A deep chill snakes its way through the blanketed recesses of Lion Country. I’m afraid to move, afraid to even breathe. I am afraid of making the slightest noise which may incite the insatiable devourer of life, of light, of souls. It is pointless to wonder why this horrid creature hates me so. What matters only is that I must defend my life and the life of those entrusted to me, wherever they may be in this dark infested domain.
I can almost feel it sneering beyond the thickets, hear it smelling the wind, tracking my scent, or worse – tracking those I love. How did I end up in this wretched place? One summer evening, I was on a dock, placing a ring on the finger of a beautiful girl, and almost overnight, we find ourselves in this place of danger. We are hated, we are hunted by an evil thing, and worse yet – we have reproduced, poured our collective hearts into the forms of two small beings, and we forever carry the burden of worrying about their safety. What were we thinking??
A startling crack within the brush, and I know it is moving quickly. It’s chasing me.
Screams. No, it’s her! It’s after her! What is she doing out here? I told her to…Ice boils, then explodes to flames within me as I launch myself toward the panicked sounds. The screams are becoming hurried, staggered. She is trying to run away, but she won’t be fast enough. She is running toward the children. NO! She has no choice; she is only doing what her instincts compel her to do – to protect them. And they hear her screaming; they are coming out of the house. The demonic cat speeds its pace, knowing its meal has just tripled. And I can’t run fast enough.
In this moment – in this most strange, most inappropriate of moments, as my desperation could not possibly be greater, I think of all the times in which I was so petty and so selfish. I think of all the times I silently agreed that this whole thing with the wife and the kids was too much work. I think of all the arrows I pointed, labeling her as the enemy, when the true enemy is before me, drastically outrunning me, heaving death and hatred with every drop of its violent paws upon the earth.
My current approach is doomed to fail. I’ll never intercept the creature in time. I am not fast enough, and she is falling to the ground. In seconds, it will have her in its jaws. So I resort to the only think I can think to do. I yell. All depleted strength in my exhausted lungs collaborates into one, long, nonsensical exhalation. It’s foolishness to think it will accomplish anything, which is why I am shocked when the lion stops. As though striking an invisible wall, it freezes in mid-step.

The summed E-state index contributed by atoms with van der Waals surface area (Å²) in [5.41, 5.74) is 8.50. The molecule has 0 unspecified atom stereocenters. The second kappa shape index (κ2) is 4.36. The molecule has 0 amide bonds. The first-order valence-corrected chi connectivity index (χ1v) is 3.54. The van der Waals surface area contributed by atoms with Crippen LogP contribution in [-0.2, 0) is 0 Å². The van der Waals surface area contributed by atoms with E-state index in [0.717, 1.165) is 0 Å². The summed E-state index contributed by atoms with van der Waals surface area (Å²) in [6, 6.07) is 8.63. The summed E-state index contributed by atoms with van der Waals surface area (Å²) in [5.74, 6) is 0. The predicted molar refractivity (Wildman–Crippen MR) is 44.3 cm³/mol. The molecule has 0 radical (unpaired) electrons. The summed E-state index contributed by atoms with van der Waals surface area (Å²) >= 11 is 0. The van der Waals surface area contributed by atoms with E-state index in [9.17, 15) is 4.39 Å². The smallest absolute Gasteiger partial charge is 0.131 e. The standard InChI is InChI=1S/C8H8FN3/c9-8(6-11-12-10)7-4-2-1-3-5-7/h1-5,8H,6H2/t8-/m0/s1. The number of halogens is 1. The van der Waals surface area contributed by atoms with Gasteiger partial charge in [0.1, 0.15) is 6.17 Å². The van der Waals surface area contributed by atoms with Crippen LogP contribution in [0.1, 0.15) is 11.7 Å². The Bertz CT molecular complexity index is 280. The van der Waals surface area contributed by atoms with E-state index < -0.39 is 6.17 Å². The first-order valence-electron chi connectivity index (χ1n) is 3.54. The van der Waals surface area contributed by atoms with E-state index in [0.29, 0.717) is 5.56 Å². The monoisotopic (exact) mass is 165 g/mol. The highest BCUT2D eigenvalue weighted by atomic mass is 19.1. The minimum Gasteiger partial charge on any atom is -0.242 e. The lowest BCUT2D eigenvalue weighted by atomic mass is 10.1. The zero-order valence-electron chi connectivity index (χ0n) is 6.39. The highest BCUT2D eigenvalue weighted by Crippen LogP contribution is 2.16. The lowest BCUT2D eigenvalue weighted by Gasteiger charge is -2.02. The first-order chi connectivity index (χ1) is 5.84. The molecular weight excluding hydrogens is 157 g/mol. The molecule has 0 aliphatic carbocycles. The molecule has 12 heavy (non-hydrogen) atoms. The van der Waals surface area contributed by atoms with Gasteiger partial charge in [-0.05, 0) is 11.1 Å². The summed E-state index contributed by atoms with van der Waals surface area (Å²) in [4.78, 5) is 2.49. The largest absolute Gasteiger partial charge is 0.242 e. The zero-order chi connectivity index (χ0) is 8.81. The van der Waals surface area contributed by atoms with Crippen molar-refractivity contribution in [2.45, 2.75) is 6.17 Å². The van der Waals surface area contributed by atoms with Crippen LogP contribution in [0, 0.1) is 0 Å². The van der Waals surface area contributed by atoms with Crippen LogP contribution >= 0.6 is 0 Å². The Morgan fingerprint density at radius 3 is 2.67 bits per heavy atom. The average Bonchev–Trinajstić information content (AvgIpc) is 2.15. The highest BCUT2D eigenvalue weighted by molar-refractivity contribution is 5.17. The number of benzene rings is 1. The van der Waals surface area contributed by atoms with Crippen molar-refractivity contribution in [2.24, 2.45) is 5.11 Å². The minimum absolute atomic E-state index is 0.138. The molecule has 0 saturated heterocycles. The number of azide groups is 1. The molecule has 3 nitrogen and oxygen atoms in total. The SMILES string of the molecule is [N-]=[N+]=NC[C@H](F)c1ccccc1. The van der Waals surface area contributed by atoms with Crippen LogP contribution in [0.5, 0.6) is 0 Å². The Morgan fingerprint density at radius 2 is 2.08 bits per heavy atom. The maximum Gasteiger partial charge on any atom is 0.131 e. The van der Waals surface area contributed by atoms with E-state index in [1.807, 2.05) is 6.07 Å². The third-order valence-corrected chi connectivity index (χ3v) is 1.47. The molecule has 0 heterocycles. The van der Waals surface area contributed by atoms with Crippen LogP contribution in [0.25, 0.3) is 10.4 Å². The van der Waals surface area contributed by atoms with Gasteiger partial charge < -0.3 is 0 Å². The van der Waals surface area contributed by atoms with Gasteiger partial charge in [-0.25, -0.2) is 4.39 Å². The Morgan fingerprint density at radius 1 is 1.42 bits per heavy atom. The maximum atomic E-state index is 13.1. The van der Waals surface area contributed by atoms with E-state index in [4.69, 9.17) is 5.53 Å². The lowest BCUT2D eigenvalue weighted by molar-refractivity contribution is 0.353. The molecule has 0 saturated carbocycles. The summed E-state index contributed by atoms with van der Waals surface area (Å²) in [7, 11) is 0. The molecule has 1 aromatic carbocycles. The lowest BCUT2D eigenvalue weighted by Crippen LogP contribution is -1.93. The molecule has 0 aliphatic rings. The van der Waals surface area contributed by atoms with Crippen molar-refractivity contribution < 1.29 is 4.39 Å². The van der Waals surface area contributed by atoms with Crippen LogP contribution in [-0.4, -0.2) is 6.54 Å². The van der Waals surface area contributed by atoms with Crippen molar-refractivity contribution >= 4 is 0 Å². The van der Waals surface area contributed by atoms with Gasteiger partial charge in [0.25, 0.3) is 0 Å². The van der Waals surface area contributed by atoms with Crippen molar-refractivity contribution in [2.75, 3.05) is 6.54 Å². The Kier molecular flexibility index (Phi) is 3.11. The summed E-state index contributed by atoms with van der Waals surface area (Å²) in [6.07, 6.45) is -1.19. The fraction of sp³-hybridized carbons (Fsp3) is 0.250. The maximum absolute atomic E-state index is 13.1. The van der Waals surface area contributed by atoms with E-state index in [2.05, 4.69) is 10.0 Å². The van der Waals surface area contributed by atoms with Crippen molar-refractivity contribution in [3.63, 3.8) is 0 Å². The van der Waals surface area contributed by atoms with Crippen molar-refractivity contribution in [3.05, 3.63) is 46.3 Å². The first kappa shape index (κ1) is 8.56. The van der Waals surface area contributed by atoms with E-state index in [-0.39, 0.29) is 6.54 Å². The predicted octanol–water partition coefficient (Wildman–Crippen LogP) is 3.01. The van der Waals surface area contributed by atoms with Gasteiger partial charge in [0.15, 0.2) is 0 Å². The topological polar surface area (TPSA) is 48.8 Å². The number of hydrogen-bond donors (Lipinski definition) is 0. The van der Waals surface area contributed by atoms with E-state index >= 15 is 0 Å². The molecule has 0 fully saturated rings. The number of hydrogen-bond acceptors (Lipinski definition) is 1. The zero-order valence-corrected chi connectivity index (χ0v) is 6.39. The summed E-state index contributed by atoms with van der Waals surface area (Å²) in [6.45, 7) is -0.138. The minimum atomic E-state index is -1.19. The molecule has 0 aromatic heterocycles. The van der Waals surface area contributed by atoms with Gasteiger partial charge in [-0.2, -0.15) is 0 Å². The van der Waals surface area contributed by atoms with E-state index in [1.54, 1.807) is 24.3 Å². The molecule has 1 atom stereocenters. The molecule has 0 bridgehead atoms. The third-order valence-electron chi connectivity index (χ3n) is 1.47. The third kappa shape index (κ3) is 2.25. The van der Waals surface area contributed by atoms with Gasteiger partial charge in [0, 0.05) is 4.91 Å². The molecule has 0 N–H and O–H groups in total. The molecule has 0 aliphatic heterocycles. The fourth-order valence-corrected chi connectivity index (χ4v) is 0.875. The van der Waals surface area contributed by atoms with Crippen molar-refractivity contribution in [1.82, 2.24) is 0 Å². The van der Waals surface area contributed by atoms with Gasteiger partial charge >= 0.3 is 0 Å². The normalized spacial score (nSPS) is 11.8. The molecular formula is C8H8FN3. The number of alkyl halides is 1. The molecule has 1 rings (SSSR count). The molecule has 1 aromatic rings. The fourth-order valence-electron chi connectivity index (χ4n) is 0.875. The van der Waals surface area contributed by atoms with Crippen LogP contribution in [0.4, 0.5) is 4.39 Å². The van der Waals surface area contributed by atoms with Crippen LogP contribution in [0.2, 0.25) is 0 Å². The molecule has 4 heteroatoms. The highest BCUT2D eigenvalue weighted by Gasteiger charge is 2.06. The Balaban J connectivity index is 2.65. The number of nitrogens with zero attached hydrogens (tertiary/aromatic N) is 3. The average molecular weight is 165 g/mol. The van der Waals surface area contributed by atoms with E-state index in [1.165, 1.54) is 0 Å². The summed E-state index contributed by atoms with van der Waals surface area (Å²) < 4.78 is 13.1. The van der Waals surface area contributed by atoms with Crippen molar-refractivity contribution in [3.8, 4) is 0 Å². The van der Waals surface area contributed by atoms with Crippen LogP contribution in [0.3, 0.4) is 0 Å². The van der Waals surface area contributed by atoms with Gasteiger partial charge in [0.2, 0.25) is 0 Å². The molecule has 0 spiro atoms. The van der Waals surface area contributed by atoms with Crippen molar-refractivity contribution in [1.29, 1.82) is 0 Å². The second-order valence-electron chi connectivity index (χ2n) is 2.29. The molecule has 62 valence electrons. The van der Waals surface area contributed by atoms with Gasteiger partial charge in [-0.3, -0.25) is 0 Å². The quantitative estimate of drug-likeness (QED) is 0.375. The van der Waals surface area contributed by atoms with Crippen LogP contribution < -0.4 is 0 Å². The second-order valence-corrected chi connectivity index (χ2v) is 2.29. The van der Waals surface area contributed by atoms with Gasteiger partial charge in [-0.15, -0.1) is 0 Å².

I can hear, almost as echoes beyond the pounding of my own heartbeat, as aftershocks within an infinitely stretched moment in time, the frightened and hurried breaths of my dearest one. The cries of our children as they race toward her. The growls of the horrid beast as it turns to face me.
Prepared as I am to sacrifice my life for their sake, I remain stricken with the probability that the terrible cat will not end its tyranny upon devouring me. Once done, it will continue on and on until no person remains that bears my name. I do not fear death. But I do fear failure. What has my life been worth if I have failed to protect those entrusted to me? How could I have failed so profoundly?
Staring into yellow eyes of the ancient, blood-thirsty beast, a peculiar impulse comes over me. Rather than stand still, awaiting its attack, rather than divert its attention from the precious ones beyond me, I begin to circle. I circle the beast, and I stand. I stand between the lion and my home – my domain. And as I do so, I reach behind me, take the hand of my wife, and as she takes hold, I can feel the warmth of her tears upon my arm’s flesh. Memories of every wonderful experience we have ever known together begin to flood my mind. This is my companion. This is my friend. We must face the beast together. Perhaps we will die. Perhaps we will all perish together this night of nights in Lion Country. Knowing what I do about the prowling demon, I can expect nothing else.
Which is why I am shocked when the lion stops bearing its teeth. And it turns and walks away. Almost casually, it paces back into the thickets, soon out of sight. Dense silence settles into the air. We are relieved, even as we suffer from panic’s hangover. The children, frightened to quiet tears, approach and embrace us. The night’s chill begins to warm. And I am holding her hand.